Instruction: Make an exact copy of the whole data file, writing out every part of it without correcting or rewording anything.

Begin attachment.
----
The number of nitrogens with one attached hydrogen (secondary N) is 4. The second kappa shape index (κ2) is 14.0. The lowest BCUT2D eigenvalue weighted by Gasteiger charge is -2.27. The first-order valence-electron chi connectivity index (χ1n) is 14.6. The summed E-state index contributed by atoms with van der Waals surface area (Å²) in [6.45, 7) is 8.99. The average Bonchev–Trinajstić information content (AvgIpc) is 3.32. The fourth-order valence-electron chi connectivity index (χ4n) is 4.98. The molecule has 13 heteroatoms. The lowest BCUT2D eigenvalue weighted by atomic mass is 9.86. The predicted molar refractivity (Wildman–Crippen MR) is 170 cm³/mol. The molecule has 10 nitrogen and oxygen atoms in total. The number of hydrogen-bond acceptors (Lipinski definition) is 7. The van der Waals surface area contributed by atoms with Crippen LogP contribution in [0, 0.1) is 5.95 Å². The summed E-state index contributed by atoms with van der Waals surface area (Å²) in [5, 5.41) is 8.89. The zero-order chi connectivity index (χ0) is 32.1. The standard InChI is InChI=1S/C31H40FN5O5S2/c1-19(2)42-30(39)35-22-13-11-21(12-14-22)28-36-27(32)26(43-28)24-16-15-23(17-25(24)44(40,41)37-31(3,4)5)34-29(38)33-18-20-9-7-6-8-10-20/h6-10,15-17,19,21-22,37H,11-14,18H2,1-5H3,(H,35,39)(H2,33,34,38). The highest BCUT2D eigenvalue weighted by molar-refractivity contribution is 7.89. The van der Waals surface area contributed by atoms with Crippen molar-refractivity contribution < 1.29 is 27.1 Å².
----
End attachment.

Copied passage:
The number of nitrogens with one attached hydrogen (secondary N) is 4. The second kappa shape index (κ2) is 14.0. The lowest BCUT2D eigenvalue weighted by Gasteiger charge is -2.27. The first-order valence-electron chi connectivity index (χ1n) is 14.6. The summed E-state index contributed by atoms with van der Waals surface area (Å²) in [6.45, 7) is 8.99. The average Bonchev–Trinajstić information content (AvgIpc) is 3.32. The fourth-order valence-electron chi connectivity index (χ4n) is 4.98. The molecule has 13 heteroatoms. The lowest BCUT2D eigenvalue weighted by atomic mass is 9.86. The predicted molar refractivity (Wildman–Crippen MR) is 170 cm³/mol. The molecule has 10 nitrogen and oxygen atoms in total. The number of hydrogen-bond acceptors (Lipinski definition) is 7. The van der Waals surface area contributed by atoms with Crippen LogP contribution in [0, 0.1) is 5.95 Å². The summed E-state index contributed by atoms with van der Waals surface area (Å²) in [5, 5.41) is 8.89. The zero-order chi connectivity index (χ0) is 32.1. The standard InChI is InChI=1S/C31H40FN5O5S2/c1-19(2)42-30(39)35-22-13-11-21(12-14-22)28-36-27(32)26(43-28)24-16-15-23(17-25(24)44(40,41)37-31(3,4)5)34-29(38)33-18-20-9-7-6-8-10-20/h6-10,15-17,19,21-22,37H,11-14,18H2,1-5H3,(H,35,39)(H2,33,34,38). The highest BCUT2D eigenvalue weighted by molar-refractivity contribution is 7.89. The van der Waals surface area contributed by atoms with Crippen molar-refractivity contribution < 1.29 is 27.1 Å².